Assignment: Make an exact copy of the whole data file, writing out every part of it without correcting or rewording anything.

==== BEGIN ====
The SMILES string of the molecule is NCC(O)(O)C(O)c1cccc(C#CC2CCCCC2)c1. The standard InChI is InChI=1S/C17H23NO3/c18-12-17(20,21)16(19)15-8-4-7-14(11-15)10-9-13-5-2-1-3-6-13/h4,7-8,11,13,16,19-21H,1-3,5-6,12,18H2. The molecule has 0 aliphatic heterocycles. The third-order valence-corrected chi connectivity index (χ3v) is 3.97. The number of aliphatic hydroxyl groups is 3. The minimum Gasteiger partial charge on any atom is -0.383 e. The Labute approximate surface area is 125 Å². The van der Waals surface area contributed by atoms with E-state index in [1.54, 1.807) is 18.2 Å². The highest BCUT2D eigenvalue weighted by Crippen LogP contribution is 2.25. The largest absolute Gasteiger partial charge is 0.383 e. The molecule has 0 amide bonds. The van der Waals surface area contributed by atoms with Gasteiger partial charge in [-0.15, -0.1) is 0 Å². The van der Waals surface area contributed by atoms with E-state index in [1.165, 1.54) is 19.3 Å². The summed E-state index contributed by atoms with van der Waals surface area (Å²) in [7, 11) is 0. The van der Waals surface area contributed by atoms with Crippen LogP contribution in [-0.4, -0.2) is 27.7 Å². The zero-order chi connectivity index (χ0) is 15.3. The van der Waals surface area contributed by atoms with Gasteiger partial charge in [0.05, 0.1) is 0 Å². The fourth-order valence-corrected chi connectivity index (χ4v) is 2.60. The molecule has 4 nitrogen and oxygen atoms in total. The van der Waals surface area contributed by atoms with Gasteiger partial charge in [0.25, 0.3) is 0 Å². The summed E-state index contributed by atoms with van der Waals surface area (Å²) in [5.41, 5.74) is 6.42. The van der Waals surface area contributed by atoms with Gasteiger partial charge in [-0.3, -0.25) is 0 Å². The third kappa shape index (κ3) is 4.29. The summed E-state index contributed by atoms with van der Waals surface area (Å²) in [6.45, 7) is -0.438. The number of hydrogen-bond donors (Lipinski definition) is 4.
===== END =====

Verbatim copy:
The SMILES string of the molecule is NCC(O)(O)C(O)c1cccc(C#CC2CCCCC2)c1. The standard InChI is InChI=1S/C17H23NO3/c18-12-17(20,21)16(19)15-8-4-7-14(11-15)10-9-13-5-2-1-3-6-13/h4,7-8,11,13,16,19-21H,1-3,5-6,12,18H2. The molecule has 0 aliphatic heterocycles. The third-order valence-corrected chi connectivity index (χ3v) is 3.97. The number of aliphatic hydroxyl groups is 3. The minimum Gasteiger partial charge on any atom is -0.383 e. The Labute approximate surface area is 125 Å². The van der Waals surface area contributed by atoms with E-state index in [1.54, 1.807) is 18.2 Å². The highest BCUT2D eigenvalue weighted by Crippen LogP contribution is 2.25. The largest absolute Gasteiger partial charge is 0.383 e. The molecule has 0 amide bonds. The van der Waals surface area contributed by atoms with Gasteiger partial charge in [-0.15, -0.1) is 0 Å². The van der Waals surface area contributed by atoms with E-state index in [1.165, 1.54) is 19.3 Å². The summed E-state index contributed by atoms with van der Waals surface area (Å²) in [7, 11) is 0. The van der Waals surface area contributed by atoms with Crippen LogP contribution in [-0.4, -0.2) is 27.7 Å². The zero-order chi connectivity index (χ0) is 15.3. The van der Waals surface area contributed by atoms with Gasteiger partial charge in [0.05, 0.1) is 0 Å². The fourth-order valence-corrected chi connectivity index (χ4v) is 2.60. The molecule has 4 nitrogen and oxygen atoms in total. The van der Waals surface area contributed by atoms with Gasteiger partial charge in [0.25, 0.3) is 0 Å². The summed E-state index contributed by atoms with van der Waals surface area (Å²) in [5.41, 5.74) is 6.42. The van der Waals surface area contributed by atoms with Gasteiger partial charge in [-0.3, -0.25) is 0 Å². The third kappa shape index (κ3) is 4.29. The summed E-state index contributed by atoms with van der Waals surface area (Å²) in [6.45, 7) is -0.438. The number of hydrogen-bond donors (Lipinski definition) is 4.